This tutorial walks you through a workflow that I have developed that allows you to create perfectly tiled normal maps on perfectly tiled lowpoly geometry, especially useful for cliff faces and rough stone surfaces.
Stage 1- create a height map in ZBRUSH
– First create a Ztool, I created a simple beveled cube in maya, then stamped some shapes into it in Zbrush and saved it out as a tool.
– Create a new document at the size of your intended map.
– Load the tool in and start drawing them on the canvas, draw them in empty space but don’t go over the edge of the document.
– Use the Tilde key(~ or @ if in the UK) to offset the canvas (hold it down and move the canvas so the centre is offset to the edges).
– Fill the space in the middle.
– Repeat until canvas is filled making sure no gaps are left.
– Click on “alpha” on the right hand side of screen and “grab doc”, this will give you a height map
– Export this to PS
– In photoshop double the size of the canvas and then copy the heightmap into the space so that you have a map that tiles twice
Stage 2- apply heightmap to flat plane
– Create “plane3d” and convert to polymesh
– Subdivide with “smt” off to roughly 1 mill or above for a 512* or 4 mill for a 1024
– Go into edit mode
– Import the doubled up map
– Making sure the alpha is in the alpha slot open the displacement dropdown in the tool menu
– Type in a value into intensity (I used ten, seems to give you roughly the same height as the document you made the heightmap in) and press the “apply displacement” button
– Export the tool as an obj at the top level and at the bottom level
Stage 3- re-jigging the LP
There are two methods for this and it depends on the shapes your making. and how optimised you need the finished mesh, for large cliffs then method 1 is generally fine, but method 2 takes longer but will provide more optimised and better shapes.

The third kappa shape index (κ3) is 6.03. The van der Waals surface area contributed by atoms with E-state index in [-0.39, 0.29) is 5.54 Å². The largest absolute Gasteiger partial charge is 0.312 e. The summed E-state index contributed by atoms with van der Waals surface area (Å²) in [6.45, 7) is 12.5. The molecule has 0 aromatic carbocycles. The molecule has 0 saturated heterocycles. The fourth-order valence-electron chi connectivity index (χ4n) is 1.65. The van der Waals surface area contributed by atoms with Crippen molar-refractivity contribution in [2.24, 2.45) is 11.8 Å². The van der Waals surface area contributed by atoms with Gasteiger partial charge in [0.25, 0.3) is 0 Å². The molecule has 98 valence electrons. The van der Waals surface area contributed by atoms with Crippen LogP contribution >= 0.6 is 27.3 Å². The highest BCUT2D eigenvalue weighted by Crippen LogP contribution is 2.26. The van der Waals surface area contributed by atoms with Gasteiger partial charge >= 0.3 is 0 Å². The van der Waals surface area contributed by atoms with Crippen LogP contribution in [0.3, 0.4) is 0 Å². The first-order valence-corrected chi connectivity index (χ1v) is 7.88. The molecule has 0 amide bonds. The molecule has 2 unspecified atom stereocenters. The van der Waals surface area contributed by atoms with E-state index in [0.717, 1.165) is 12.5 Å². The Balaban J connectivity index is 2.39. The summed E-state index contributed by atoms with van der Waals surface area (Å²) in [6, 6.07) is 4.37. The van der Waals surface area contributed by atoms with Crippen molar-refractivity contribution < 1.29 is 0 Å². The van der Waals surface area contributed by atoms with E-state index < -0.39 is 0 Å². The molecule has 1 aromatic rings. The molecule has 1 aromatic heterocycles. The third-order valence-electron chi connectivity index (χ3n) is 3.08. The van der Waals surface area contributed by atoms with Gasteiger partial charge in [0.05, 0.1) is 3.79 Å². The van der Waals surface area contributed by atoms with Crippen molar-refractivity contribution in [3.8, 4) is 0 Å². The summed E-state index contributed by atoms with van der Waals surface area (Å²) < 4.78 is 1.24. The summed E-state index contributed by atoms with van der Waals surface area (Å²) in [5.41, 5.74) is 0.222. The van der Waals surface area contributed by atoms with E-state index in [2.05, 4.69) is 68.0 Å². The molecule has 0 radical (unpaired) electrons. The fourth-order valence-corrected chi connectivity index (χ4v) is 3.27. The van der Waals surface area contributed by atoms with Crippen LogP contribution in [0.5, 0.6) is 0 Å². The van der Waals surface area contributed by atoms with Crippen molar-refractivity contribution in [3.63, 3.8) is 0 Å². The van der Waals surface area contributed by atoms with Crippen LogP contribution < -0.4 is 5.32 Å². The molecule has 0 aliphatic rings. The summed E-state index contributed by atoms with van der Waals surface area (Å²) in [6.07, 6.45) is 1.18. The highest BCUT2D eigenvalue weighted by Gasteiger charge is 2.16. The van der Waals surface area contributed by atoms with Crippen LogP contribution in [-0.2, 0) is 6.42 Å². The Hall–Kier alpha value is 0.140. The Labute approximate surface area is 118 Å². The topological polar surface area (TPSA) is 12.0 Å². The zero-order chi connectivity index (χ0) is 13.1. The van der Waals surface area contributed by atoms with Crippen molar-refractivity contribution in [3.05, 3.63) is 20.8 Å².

– Import the LowPoly into your package, im going to use maya but all the principles are the same across packages
– Select the centre quarter polys in the UV map (in maya I do this by selecting the four dead centre polys then expanding the selection till the correct polys are selected)
– Seperate these UVs
– Invert selection and move these outside 0-1
– Reselect the central UVs and normailse them so they fit exactly 0-1
– Re-export the OBJ
– Export a medium tiling mesh from Zbrush, something that your 3d app can cope with (say 20k polys)
– Build an optimised mesh over the top of this using it as a guide to get the shapes right, just model the centre section
– Instance the mesh 9 times one on each side and corener of the central mesh moving each one 64 units for accuracy
– Snap all the edge verts together, and merge the objects into one mesh
– Delete all the faces beyond the central tiling section leaving an extra poly on each side for correct seamage
– Setup uvs like in method 1 making sure the extra polys are outside 0-1
Stage 4- baking
Use whatever program to bake out the textures you need
Stage 5- re-jigging the low poly (again)
– Reload the objs, and apply the new maps you have
– Select all the faces outside 0-1 in the Uvs and delete
– Instance the objects and create and continuous tiling mesh
– Merge all the verts and smooth all normal
There you have it, a continuous tiling mesh.
Tip on speeding the workflow up
– Delete faces in the HP that you dont need beyond the centre section of the obj, being carefull to leave an overlap, this will speed up rendering times no-end